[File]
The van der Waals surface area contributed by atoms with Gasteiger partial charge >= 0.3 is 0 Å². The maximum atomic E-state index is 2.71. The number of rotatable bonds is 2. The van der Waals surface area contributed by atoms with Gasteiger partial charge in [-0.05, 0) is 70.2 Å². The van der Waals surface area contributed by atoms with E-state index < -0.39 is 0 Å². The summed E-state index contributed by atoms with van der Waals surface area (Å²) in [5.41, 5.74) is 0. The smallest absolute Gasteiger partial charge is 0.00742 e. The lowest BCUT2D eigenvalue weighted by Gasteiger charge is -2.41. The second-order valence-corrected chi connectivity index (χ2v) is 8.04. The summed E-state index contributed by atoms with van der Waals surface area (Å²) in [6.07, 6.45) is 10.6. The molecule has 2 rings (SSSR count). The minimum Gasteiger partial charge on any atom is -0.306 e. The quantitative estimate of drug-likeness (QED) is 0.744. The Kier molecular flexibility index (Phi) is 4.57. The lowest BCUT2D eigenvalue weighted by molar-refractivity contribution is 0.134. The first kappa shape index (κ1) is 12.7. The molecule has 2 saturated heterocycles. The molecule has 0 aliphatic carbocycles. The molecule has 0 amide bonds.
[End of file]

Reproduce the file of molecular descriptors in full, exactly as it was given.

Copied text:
The van der Waals surface area contributed by atoms with Gasteiger partial charge >= 0.3 is 0 Å². The maximum atomic E-state index is 2.71. The number of rotatable bonds is 2. The van der Waals surface area contributed by atoms with Gasteiger partial charge in [-0.05, 0) is 70.2 Å². The van der Waals surface area contributed by atoms with E-state index < -0.39 is 0 Å². The summed E-state index contributed by atoms with van der Waals surface area (Å²) in [5.41, 5.74) is 0. The smallest absolute Gasteiger partial charge is 0.00742 e. The lowest BCUT2D eigenvalue weighted by Gasteiger charge is -2.41. The second-order valence-corrected chi connectivity index (χ2v) is 8.04. The summed E-state index contributed by atoms with van der Waals surface area (Å²) in [6.07, 6.45) is 10.6. The molecule has 2 rings (SSSR count). The minimum Gasteiger partial charge on any atom is -0.306 e. The quantitative estimate of drug-likeness (QED) is 0.744. The Kier molecular flexibility index (Phi) is 4.57. The lowest BCUT2D eigenvalue weighted by molar-refractivity contribution is 0.134. The first kappa shape index (κ1) is 12.7. The molecule has 2 saturated heterocycles. The molecule has 0 aliphatic carbocycles. The molecule has 0 amide bonds.